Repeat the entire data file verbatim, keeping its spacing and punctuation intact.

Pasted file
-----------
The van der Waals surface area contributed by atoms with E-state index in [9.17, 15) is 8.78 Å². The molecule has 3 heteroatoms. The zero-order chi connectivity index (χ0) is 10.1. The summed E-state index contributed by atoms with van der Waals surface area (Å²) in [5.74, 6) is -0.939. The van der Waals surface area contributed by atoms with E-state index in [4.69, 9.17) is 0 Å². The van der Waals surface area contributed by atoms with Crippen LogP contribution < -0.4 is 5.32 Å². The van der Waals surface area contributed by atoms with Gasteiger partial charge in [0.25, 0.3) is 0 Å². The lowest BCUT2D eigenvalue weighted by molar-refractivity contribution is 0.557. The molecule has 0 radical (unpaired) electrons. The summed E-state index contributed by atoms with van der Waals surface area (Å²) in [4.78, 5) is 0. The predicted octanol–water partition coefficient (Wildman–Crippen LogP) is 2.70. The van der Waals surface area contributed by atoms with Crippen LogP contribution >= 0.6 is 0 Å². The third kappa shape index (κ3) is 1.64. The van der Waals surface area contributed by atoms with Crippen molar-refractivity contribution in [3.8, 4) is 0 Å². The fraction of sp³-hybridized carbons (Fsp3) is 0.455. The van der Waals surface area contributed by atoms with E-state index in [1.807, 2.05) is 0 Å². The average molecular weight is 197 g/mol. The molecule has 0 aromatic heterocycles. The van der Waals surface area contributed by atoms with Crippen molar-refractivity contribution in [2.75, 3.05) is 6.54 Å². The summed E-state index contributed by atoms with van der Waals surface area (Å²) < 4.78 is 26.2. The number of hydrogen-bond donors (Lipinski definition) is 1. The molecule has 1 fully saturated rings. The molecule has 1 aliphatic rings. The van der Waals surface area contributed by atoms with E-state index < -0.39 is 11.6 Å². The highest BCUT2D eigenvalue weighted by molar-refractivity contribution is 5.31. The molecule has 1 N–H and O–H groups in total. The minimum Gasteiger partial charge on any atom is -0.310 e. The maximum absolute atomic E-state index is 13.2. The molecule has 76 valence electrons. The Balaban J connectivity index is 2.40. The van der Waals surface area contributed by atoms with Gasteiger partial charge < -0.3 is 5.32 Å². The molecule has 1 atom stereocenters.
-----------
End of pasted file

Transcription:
The van der Waals surface area contributed by atoms with E-state index in [9.17, 15) is 8.78 Å². The molecule has 3 heteroatoms. The zero-order chi connectivity index (χ0) is 10.1. The summed E-state index contributed by atoms with van der Waals surface area (Å²) in [5.74, 6) is -0.939. The van der Waals surface area contributed by atoms with E-state index in [4.69, 9.17) is 0 Å². The van der Waals surface area contributed by atoms with Crippen LogP contribution < -0.4 is 5.32 Å². The van der Waals surface area contributed by atoms with Gasteiger partial charge in [0.25, 0.3) is 0 Å². The lowest BCUT2D eigenvalue weighted by molar-refractivity contribution is 0.557. The molecule has 0 radical (unpaired) electrons. The summed E-state index contributed by atoms with van der Waals surface area (Å²) in [4.78, 5) is 0. The predicted octanol–water partition coefficient (Wildman–Crippen LogP) is 2.70. The van der Waals surface area contributed by atoms with Crippen LogP contribution >= 0.6 is 0 Å². The third kappa shape index (κ3) is 1.64. The van der Waals surface area contributed by atoms with Crippen molar-refractivity contribution in [3.8, 4) is 0 Å². The fraction of sp³-hybridized carbons (Fsp3) is 0.455. The van der Waals surface area contributed by atoms with E-state index in [1.807, 2.05) is 0 Å². The average molecular weight is 197 g/mol. The molecule has 0 aromatic heterocycles. The van der Waals surface area contributed by atoms with Crippen molar-refractivity contribution in [2.75, 3.05) is 6.54 Å². The summed E-state index contributed by atoms with van der Waals surface area (Å²) < 4.78 is 26.2. The number of hydrogen-bond donors (Lipinski definition) is 1. The molecule has 1 fully saturated rings. The molecule has 1 aliphatic rings. The van der Waals surface area contributed by atoms with E-state index < -0.39 is 11.6 Å². The highest BCUT2D eigenvalue weighted by molar-refractivity contribution is 5.31. The molecule has 1 N–H and O–H groups in total. The minimum Gasteiger partial charge on any atom is -0.310 e. The maximum absolute atomic E-state index is 13.2. The molecule has 76 valence electrons. The Balaban J connectivity index is 2.40. The van der Waals surface area contributed by atoms with Gasteiger partial charge < -0.3 is 5.32 Å². The molecule has 1 atom stereocenters.